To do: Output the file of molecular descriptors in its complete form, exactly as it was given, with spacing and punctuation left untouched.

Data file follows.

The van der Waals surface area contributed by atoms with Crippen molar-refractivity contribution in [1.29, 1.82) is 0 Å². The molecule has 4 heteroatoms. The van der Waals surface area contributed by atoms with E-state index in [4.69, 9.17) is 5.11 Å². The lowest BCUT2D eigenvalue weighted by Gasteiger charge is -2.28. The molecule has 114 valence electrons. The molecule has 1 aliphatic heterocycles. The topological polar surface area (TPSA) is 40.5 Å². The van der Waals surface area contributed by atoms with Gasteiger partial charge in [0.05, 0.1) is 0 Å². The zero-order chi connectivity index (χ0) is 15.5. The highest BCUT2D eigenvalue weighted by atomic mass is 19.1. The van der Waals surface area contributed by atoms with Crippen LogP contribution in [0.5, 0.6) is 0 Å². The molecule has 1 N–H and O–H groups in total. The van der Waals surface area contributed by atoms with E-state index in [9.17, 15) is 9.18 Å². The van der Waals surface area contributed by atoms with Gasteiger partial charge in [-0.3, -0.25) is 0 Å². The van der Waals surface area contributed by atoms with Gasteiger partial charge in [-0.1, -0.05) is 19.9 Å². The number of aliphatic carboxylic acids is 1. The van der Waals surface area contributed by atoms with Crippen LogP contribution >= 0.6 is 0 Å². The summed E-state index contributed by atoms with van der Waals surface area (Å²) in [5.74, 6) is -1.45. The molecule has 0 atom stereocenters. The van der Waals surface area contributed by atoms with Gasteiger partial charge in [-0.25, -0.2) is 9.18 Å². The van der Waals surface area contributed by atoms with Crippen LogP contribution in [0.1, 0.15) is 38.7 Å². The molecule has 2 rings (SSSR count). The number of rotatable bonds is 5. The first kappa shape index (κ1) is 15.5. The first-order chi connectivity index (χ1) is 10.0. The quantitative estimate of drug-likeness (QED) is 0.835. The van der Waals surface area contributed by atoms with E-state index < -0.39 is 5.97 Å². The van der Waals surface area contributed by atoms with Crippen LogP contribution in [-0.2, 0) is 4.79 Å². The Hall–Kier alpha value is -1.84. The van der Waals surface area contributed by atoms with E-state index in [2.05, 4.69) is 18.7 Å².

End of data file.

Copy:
The van der Waals surface area contributed by atoms with Crippen molar-refractivity contribution in [1.29, 1.82) is 0 Å². The molecule has 4 heteroatoms. The van der Waals surface area contributed by atoms with E-state index in [4.69, 9.17) is 5.11 Å². The lowest BCUT2D eigenvalue weighted by Gasteiger charge is -2.28. The molecule has 114 valence electrons. The molecule has 1 aliphatic heterocycles. The topological polar surface area (TPSA) is 40.5 Å². The van der Waals surface area contributed by atoms with Gasteiger partial charge in [0.05, 0.1) is 0 Å². The zero-order chi connectivity index (χ0) is 15.5. The highest BCUT2D eigenvalue weighted by atomic mass is 19.1. The van der Waals surface area contributed by atoms with Crippen LogP contribution in [0.5, 0.6) is 0 Å². The molecule has 1 N–H and O–H groups in total. The van der Waals surface area contributed by atoms with E-state index in [9.17, 15) is 9.18 Å². The van der Waals surface area contributed by atoms with Gasteiger partial charge in [-0.3, -0.25) is 0 Å². The van der Waals surface area contributed by atoms with Gasteiger partial charge in [-0.1, -0.05) is 19.9 Å². The number of aliphatic carboxylic acids is 1. The van der Waals surface area contributed by atoms with Crippen LogP contribution >= 0.6 is 0 Å². The summed E-state index contributed by atoms with van der Waals surface area (Å²) in [5.74, 6) is -1.45. The molecule has 0 atom stereocenters. The van der Waals surface area contributed by atoms with Gasteiger partial charge in [-0.25, -0.2) is 9.18 Å². The van der Waals surface area contributed by atoms with Crippen LogP contribution in [0.1, 0.15) is 38.7 Å². The molecule has 2 rings (SSSR count). The number of rotatable bonds is 5. The first kappa shape index (κ1) is 15.5. The first-order chi connectivity index (χ1) is 10.0. The quantitative estimate of drug-likeness (QED) is 0.835. The van der Waals surface area contributed by atoms with E-state index < -0.39 is 5.97 Å². The van der Waals surface area contributed by atoms with Crippen LogP contribution in [-0.2, 0) is 4.79 Å². The Hall–Kier alpha value is -1.84. The van der Waals surface area contributed by atoms with E-state index in [2.05, 4.69) is 18.7 Å².